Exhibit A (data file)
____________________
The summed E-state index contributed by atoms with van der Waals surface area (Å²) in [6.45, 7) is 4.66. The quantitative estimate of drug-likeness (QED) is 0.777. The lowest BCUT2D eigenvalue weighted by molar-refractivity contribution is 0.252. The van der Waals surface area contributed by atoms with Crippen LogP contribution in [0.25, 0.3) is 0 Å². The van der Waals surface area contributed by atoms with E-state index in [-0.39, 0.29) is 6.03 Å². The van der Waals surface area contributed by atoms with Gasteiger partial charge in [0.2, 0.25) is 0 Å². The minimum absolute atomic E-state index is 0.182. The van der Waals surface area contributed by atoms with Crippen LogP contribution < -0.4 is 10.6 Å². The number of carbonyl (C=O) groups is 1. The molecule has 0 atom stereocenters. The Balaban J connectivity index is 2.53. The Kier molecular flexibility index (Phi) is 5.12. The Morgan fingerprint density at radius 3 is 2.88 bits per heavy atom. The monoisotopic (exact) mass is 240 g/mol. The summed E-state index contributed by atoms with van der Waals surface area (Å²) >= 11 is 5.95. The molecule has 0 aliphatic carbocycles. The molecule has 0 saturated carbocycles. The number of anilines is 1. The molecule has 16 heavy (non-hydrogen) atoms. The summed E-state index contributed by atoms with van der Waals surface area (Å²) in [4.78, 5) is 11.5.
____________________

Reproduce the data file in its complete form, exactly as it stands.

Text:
The summed E-state index contributed by atoms with van der Waals surface area (Å²) in [6.45, 7) is 4.66. The quantitative estimate of drug-likeness (QED) is 0.777. The lowest BCUT2D eigenvalue weighted by molar-refractivity contribution is 0.252. The van der Waals surface area contributed by atoms with Crippen LogP contribution in [0.25, 0.3) is 0 Å². The van der Waals surface area contributed by atoms with E-state index in [-0.39, 0.29) is 6.03 Å². The van der Waals surface area contributed by atoms with Gasteiger partial charge in [0.2, 0.25) is 0 Å². The minimum absolute atomic E-state index is 0.182. The van der Waals surface area contributed by atoms with Crippen LogP contribution < -0.4 is 10.6 Å². The number of carbonyl (C=O) groups is 1. The molecule has 0 atom stereocenters. The Balaban J connectivity index is 2.53. The Kier molecular flexibility index (Phi) is 5.12. The Morgan fingerprint density at radius 3 is 2.88 bits per heavy atom. The monoisotopic (exact) mass is 240 g/mol. The summed E-state index contributed by atoms with van der Waals surface area (Å²) >= 11 is 5.95. The molecule has 0 aliphatic carbocycles. The molecule has 0 saturated carbocycles. The number of anilines is 1. The molecule has 16 heavy (non-hydrogen) atoms. The summed E-state index contributed by atoms with van der Waals surface area (Å²) in [4.78, 5) is 11.5.